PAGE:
John Layman has only been on the Bat-Books for one issue so far, and he is already receiving some high praise. Layman took over for series regular, Tony Daniel, with with issue #13. Later in the year, he will add Joker to the chaos in Detective Comics as part of the Death of the Family crossover. Newsarama talked with Layman about what readers can expect from his run on Detective Comics.
Newsarama: We got to see a concentration on Bruce as detective [in issue #13]. Do you hope to make that an ongoing focus of the series?
John Layman: Yeah, it's called Detective Comics, after all. I was very aware of that going into the book, from Sentence One of my initial pitch document. Every issue should feature some sort of case, or mystery, or something that needs to be resolved, using brains every bit as much as brawn, if not more so.
Newsarama: You appear to have several villains showing up in the first storyline. Are you more drawn to the villains of Gotham City? Or is this just the approach for the first arc?
John Layman: Well, yeah. Villains are simply more interesting. To me, anyway, and I'm enjoying doing these short, largely self-contained cases that channel flip to a new classic Batman villain each issue, while a larger story slowly reveals itself.
Newsarama: This series also has back-up features. As you took over the series, what did you decide to do with those?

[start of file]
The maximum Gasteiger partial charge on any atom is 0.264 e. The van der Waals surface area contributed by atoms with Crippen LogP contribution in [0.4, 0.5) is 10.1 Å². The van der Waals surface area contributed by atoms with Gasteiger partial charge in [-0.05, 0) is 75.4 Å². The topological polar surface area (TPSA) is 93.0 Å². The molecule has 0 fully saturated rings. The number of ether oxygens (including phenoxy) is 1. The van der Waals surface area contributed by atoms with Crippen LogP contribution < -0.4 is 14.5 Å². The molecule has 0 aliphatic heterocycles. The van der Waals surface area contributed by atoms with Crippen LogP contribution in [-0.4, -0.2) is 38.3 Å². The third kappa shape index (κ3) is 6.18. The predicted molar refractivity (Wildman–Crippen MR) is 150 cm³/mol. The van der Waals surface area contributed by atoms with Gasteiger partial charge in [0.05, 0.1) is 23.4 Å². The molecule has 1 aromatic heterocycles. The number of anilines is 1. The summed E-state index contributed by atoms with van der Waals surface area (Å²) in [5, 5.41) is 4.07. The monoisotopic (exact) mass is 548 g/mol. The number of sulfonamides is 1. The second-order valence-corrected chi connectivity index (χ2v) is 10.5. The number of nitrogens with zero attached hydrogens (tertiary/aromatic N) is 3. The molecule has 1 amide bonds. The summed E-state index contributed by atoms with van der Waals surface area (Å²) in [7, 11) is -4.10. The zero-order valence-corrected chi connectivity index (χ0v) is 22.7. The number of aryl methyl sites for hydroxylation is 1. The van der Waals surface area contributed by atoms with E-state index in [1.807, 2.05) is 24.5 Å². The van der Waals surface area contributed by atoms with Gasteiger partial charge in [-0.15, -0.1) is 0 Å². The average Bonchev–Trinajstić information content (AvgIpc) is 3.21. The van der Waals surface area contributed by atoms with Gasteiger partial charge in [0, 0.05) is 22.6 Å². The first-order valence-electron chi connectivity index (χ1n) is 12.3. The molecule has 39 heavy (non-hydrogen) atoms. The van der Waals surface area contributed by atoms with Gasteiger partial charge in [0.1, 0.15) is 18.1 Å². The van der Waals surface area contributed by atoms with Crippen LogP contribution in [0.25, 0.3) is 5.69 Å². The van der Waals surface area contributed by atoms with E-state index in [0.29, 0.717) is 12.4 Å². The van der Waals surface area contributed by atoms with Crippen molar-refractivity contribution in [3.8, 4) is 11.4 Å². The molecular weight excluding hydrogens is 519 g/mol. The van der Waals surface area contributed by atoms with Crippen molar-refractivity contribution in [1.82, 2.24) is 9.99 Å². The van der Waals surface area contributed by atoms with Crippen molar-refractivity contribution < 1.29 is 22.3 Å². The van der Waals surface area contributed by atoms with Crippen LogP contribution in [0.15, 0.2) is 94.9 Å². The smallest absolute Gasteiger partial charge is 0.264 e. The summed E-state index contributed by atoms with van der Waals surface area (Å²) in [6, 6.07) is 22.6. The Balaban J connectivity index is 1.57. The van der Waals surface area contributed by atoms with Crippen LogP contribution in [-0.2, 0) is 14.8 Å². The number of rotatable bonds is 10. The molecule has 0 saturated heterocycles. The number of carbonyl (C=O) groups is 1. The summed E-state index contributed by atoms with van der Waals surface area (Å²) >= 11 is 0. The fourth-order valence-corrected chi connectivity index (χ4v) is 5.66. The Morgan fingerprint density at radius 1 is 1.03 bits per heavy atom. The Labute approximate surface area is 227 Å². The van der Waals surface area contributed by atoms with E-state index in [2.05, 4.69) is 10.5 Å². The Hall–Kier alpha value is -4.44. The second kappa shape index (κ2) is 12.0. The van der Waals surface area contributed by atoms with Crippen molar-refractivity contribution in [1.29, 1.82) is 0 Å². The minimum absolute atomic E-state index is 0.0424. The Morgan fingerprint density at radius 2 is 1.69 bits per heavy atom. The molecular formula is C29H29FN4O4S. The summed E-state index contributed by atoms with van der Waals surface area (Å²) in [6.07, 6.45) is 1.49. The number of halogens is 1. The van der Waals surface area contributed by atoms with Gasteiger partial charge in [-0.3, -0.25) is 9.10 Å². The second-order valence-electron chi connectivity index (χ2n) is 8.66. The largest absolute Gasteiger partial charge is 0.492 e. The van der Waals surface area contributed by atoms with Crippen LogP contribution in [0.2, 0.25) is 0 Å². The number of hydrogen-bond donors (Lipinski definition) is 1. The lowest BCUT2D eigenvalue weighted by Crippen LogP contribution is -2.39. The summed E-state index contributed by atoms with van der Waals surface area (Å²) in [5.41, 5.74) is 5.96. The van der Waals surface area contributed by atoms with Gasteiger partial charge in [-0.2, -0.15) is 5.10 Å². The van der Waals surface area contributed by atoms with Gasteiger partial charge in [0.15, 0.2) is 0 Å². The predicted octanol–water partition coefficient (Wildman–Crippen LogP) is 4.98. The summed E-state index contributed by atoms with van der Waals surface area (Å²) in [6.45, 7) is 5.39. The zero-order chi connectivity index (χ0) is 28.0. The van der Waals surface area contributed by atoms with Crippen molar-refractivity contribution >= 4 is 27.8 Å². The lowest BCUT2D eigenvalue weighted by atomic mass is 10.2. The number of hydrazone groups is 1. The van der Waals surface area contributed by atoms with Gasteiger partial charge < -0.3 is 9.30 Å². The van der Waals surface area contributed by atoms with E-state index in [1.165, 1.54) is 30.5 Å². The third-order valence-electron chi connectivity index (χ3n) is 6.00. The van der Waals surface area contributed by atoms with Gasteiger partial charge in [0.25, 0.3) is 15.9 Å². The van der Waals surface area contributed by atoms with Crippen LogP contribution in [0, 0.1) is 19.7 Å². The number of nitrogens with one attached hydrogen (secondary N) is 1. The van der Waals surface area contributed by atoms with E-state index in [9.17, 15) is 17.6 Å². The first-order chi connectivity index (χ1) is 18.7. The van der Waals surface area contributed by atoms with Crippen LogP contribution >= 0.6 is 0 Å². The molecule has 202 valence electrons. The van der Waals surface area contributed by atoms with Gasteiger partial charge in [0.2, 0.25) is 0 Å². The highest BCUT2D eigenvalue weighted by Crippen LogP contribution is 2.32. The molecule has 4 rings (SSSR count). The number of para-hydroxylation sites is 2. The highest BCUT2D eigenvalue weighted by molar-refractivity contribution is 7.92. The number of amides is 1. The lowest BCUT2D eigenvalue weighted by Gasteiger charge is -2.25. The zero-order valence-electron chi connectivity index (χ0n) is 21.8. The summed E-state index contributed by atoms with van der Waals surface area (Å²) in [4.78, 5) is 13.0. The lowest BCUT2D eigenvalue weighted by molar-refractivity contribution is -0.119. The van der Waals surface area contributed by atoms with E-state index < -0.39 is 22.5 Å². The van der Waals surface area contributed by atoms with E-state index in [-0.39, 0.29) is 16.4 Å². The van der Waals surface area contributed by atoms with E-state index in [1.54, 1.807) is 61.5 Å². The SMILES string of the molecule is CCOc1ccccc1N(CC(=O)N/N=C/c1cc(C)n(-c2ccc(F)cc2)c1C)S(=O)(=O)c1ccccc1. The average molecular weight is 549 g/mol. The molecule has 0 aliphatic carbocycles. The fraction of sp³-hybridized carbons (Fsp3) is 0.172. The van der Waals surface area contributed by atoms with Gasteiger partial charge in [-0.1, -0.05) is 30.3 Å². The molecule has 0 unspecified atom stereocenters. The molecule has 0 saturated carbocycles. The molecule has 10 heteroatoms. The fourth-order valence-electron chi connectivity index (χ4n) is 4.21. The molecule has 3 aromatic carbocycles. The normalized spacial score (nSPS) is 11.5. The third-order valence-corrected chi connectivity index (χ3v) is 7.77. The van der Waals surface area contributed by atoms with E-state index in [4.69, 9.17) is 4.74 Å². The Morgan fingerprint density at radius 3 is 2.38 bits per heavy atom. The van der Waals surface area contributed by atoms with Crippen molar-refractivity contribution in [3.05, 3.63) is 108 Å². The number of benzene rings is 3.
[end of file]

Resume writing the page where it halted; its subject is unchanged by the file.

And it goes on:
John Layman: I'm not a huge fan of $3.99 comics, so if somebody is going to shell out that sort of money, I want to make good and sure it is worth their money. So despite my schedule, which is a bit crushing at the moment with Chew, Mars Attacks and Detective and Detective back-ups, it was important that I tackle the backups — and that they specifically compliment the main story and are not in any way forgettable or superfluous. I'm working on my fifth script and fifth back-up, and am quite please with how each of the issues and their back-ups have come together, individually and working in unison as a more cohesive whole.
Newsarama: Issue #15 and #16 are billed as a "Death of the Family" tie-in. Is this about making sure Bruce's various appearances in DC Comics line-up, since he's fighting The Joker elsewhere?
John Layman: I approached the tie-in much in the same way I do the back-ups. It's my hope that my "Death of the Family" stories compliment what's going on in Batman, while standing up as something satisfactory and (largely) self-contained on its own.
That is, if you want to read every bit of the tie-ins — and you should! — my Detective issues will help paint a fuller picture. But if you're pinching pennies and can only buy Detective, it's still going to give you the appropriate bang for your buck. Even if you have no idea what's going in "Death of the Family," Detective should still hold up on its own. That's the intention, anyway. This is what Gotham is like when Joker is in town. This is the effect Joker has on people. These are the sort of people who follow Joker. That's the story, along with some twists and surprises and even, I suppose, a bit of dark humor.
For the entire interview, including talk about Jason Fabok's work, head over to Newsarama. Detective Comics #14 is in stores November 7.
Posted by Dustin Fritschel